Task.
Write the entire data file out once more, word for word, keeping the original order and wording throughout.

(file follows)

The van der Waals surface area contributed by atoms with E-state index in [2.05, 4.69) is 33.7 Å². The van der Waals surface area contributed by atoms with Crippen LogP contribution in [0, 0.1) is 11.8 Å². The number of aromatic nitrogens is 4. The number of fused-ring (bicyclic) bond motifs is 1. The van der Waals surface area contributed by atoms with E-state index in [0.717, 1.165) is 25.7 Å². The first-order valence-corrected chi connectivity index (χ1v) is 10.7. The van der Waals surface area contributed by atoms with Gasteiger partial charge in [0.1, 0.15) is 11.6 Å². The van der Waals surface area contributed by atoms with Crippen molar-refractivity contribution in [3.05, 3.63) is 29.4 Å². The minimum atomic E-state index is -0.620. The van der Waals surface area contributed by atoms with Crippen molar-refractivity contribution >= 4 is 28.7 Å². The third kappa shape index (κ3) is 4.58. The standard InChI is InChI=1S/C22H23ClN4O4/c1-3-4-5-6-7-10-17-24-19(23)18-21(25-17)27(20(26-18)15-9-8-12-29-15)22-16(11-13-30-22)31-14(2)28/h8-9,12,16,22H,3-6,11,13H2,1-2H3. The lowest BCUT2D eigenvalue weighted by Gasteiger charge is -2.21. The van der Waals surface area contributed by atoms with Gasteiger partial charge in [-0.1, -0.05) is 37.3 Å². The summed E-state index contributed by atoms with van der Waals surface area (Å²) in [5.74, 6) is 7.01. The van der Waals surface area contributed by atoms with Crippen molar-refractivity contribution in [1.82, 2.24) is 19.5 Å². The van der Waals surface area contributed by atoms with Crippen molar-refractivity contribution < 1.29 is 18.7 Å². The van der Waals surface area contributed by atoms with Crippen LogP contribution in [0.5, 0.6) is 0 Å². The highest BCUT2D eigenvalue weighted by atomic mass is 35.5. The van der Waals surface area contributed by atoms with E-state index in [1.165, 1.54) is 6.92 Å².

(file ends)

The van der Waals surface area contributed by atoms with E-state index in [2.05, 4.69) is 33.7 Å². The van der Waals surface area contributed by atoms with Crippen LogP contribution in [0, 0.1) is 11.8 Å². The number of aromatic nitrogens is 4. The number of fused-ring (bicyclic) bond motifs is 1. The van der Waals surface area contributed by atoms with E-state index in [0.717, 1.165) is 25.7 Å². The first-order valence-corrected chi connectivity index (χ1v) is 10.7. The van der Waals surface area contributed by atoms with Gasteiger partial charge in [0.1, 0.15) is 11.6 Å². The van der Waals surface area contributed by atoms with Crippen molar-refractivity contribution in [3.05, 3.63) is 29.4 Å². The minimum atomic E-state index is -0.620. The van der Waals surface area contributed by atoms with Crippen molar-refractivity contribution >= 4 is 28.7 Å². The third kappa shape index (κ3) is 4.58. The standard InChI is InChI=1S/C22H23ClN4O4/c1-3-4-5-6-7-10-17-24-19(23)18-21(25-17)27(20(26-18)15-9-8-12-29-15)22-16(11-13-30-22)31-14(2)28/h8-9,12,16,22H,3-6,11,13H2,1-2H3. The lowest BCUT2D eigenvalue weighted by Gasteiger charge is -2.21. The van der Waals surface area contributed by atoms with Gasteiger partial charge in [-0.1, -0.05) is 37.3 Å². The summed E-state index contributed by atoms with van der Waals surface area (Å²) in [5.74, 6) is 7.01. The van der Waals surface area contributed by atoms with Crippen molar-refractivity contribution in [1.82, 2.24) is 19.5 Å². The van der Waals surface area contributed by atoms with Crippen molar-refractivity contribution < 1.29 is 18.7 Å². The van der Waals surface area contributed by atoms with Crippen LogP contribution in [0.5, 0.6) is 0 Å². The highest BCUT2D eigenvalue weighted by atomic mass is 35.5. The van der Waals surface area contributed by atoms with E-state index in [1.165, 1.54) is 6.92 Å².